2. Lean in, part one: Sound systems vary at outdoor protest rallies, from bullhorns to platforms with mics and concert-level sound systems. But when the audience is large and outdoors, nearly every sound system will fall short at some point. Do your part by leaning into the microphone, keeping it so close to your mouth you could take a bite out of it. I can't count the number of rally speakers I've seen, but not heard, because they paid no attention to where the mic was.
  3. Lean in, part two: Don't forget that the audience, as in any public speaking situation, will take its cues from you. Are you energized? Angry? Ready to lead the charge? Better let us see that in your tone of voice, your gestures, and your facial expression. Don't make us wonder whether you really care.
  4. Use your outdoor voice: Even with a mic and sound system, or a bullhorn, you'll need your outdoor voice to be heard by the furthest reaches of a big crowd. Yes, it may sound as if you're yelling, but this isn't the time for the nuanced whisper. Protest rally speeches more closely emulate the public speaking of yore, from the days before amplified sound. Go for being heard over being subtle.
  5. Go for the wide gesture: This is the moment for the broad gesture, the wide expanse of arms and hands. Make your gestures above the height of any lectern you may be using so they're in camera range--and in view of the spread-out audience.
  6. Find a hook: Maybe it rhymes. Maybe it's sung. Maybe it's just chant-able. Maybe it's good old-fashioned call-and-response. If there's a hook to exploit in your speech--something the group can repeat and chant--use it, and use it again. Giving the crowd a chance to vent is part of the purpose of a protest rally. Don't think you're the only one who wants to speak.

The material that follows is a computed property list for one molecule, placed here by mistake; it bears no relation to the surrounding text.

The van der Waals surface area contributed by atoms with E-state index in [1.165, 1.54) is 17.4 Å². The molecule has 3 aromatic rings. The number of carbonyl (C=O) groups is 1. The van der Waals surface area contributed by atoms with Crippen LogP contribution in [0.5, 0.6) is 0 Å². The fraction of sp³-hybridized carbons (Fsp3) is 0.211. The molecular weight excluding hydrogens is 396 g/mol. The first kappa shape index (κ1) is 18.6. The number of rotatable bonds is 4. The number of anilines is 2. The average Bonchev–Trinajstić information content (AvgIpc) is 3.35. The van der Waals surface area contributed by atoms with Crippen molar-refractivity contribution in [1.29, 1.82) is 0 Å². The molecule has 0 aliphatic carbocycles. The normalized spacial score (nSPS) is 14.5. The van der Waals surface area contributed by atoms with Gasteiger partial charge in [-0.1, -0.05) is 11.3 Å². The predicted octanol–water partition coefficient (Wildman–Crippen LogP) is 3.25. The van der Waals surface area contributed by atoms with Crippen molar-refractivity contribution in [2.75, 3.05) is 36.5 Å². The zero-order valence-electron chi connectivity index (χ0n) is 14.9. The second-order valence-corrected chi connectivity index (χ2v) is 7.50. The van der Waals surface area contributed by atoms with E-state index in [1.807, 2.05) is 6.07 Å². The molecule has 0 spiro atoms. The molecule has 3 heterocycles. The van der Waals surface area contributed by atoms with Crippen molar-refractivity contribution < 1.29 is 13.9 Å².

For more inspiration, check out my list of 12 famous protest speeches by women.

(Creative Commons licensed photo by Fibonacci Blue)

Get involved in more conversations on public speaking with The Eloquent Woman. Follow our Facebook page, read great quotes from eloquent woman on Pinterest, or follow me as @dontgetcaught on Twitter. Learn how to be a better panel moderator with The Eloquent Woman's Guide to Moderating Panels.

Monday, August 14, 2017

The Eloquent Woman's weekly speaker toolkit

I read a lot about women and public speaking, and post my finds first on The Eloquent Woman on Facebook. But I always collect them here for you on Mondays as well. Here's what I've been reading lately:
Get involved in more conversations on public speaking with The Eloquent Woman. Follow our Facebook page, read great quotes from eloquent woman on Pinterest, or follow me as @dontgetcaught on Twitter. Learn how to be a better panel moderator with The Eloquent Woman's Guide to Moderating Panels.

Friday, August 11, 2017

Famous Speech Friday: Sally Yates on your moral compass

Fired from her transitional post as Acting U.S. Attorney General by the White House after she refused to defend or enforce President Donald Trump's travel ban on Muslims coming into the United States, Sally Yates went from relatively unknown to famous in a short span. She had instructed Justice Department lawyers not to defend the administration's executive order on immigration and refugees, a move that the White House dubbed "a betrayal," and fired her for speaking her mind and giving her considered legal opinion.